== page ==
On the 23rd of June, the Germans encountered the Soviet T-34.
The T-34 had superior armament, superior sloped armor and superior mobility to everything currently in use by the Panzerwaffe.
To say that this armored fighting vehicle sent shockwaves through the German military is something of an overstatement. Were the Germans surprised that the Soviets could produce such an excellent tank? Yes. Were the Germans overly concerned? No, not really. At least not at first. After all, many of the tanks fielded by the French in 1940 were superior to what the Germans had. But the big difference was that the Germans knew how to use their tanks, whereas (with some exceptions) the French did not.
So far, the invasion of Russia had been wildly successful. The Red Air Force had been destroyed on the ground and already large numbers of Soviet prisoners were being rounded up. It seemed as if the Red Army would crumble, as so many others had, before the might of the Wehrmacht.
But there were some who recognized that the T-34 did pose a significant threat.
At the insistence of General Heinz Guderian*, a special Panzerkommission was dispatched to the Eastern Front to assess the T-34. Among the features of the Soviet tank considered most significant were the sloping armor, which gave much improved shot deflection and also increased the effective armor thickness against penetration, the wide track, which improved mobility over soft ground, and the 76.2 mm gun, which had good armor penetration and fired an effective high explosive round. Daimler-Benz (DB) and Maschinenfabrik Augsburg-Nürnberg AG (MAN) were given the task of designing a new 30- to 35-ton tank, designated VK30.02, by April 1942 (apparently in time to be shown to Hitler for his birthday).
|Panther Cutaway View|
The Panther had many teething pains and was prematurely introduced at the battle of Kursk in 1943. Hitler had actually delayed the start of this offensive (Operation Citadel) until sufficient Panthers had been produced to bulk up the Panzer divisions. The Panthers suffered many mechanical failures and the delay in the start of the offensive gave the Red Army ample time to prepare. It was the last major German on the Eastern Front. From then on it was a steady Soviet advance to Berlin, and the end of the war.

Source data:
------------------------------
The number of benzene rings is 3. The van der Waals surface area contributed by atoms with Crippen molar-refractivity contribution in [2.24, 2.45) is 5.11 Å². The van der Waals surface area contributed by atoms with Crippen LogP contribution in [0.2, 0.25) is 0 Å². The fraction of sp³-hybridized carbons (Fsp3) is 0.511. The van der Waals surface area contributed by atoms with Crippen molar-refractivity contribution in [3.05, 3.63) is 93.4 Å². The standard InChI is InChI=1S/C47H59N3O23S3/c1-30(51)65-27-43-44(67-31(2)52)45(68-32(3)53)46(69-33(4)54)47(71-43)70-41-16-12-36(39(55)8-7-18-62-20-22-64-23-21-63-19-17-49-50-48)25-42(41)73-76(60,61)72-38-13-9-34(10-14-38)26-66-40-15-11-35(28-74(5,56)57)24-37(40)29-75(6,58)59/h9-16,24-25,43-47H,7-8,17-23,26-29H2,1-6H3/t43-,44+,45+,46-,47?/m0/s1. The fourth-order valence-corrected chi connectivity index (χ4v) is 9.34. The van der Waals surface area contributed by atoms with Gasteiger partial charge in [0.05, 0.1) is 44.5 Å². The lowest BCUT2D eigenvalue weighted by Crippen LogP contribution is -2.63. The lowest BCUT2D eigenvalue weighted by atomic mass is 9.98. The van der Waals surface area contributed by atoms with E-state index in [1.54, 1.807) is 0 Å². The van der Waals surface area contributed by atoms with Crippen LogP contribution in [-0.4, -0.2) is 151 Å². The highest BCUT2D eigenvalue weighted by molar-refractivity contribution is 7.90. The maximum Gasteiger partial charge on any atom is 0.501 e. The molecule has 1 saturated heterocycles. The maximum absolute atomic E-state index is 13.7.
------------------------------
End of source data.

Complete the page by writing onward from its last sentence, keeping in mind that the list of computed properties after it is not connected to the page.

Nevertheless, the Panther was feared. It was extremely mobile and it's 7.5 cm KwK 42 L/70 main armament was essentially just as effective as the more famous 8.8 cm cannon which equipped the Tiger tanks. (Which I covered here.
In the West, many an Allied tanker claimed to have been attacked by Tiger tanks. In many cases the heat of battle may have caused them to see Tigers, when it may have been the lesser PzKw IV (which later versions also had a very effective 7.5 cm gun). But in many cases, that may have been a Panther out there. Lurking in the shadows...
I have seen these next two Panthers, both during my trip to the Ardennes on 17 December 1998. That trip deserves its own blog post. (I have to start writing this stuff down!)
|2nd SS Panther disabled and abandoned during the Battle of the Bulge|
|Panther disabled and abandoned during the Battle of the Bulge|
|Panther on the Eastern Front|
(Note the zimmerit coating, this was a non-magnetic coating used as a defense against magnetic anti-tank mines.)
|Zimmerit as applied to a Jagdtiger|
|Panther on an Italian road|
|12th SS Panther in Normandy|
While the Panther was formidable, it was not indestructible!
|Knocked out Panther, Normandy|
|Knocked out Panther, Eastern Front|
(Just the way Juvat likes his enemy tanks!)
|Knocked out Panther, Köln|
|The Panther. Arguably the best tank of WWII.|
* Whose 1937 book has the same title as this post. Simply translated it means "Attention - Tank". Guderian's book was on the application of motorized warfare. It argued for the use of tanks and motorized support vehicles in mobile warfare, later known as Blitzkrieg tactics. The ideas presented in the book heavily influenced the military actions of Germany during the Second World War.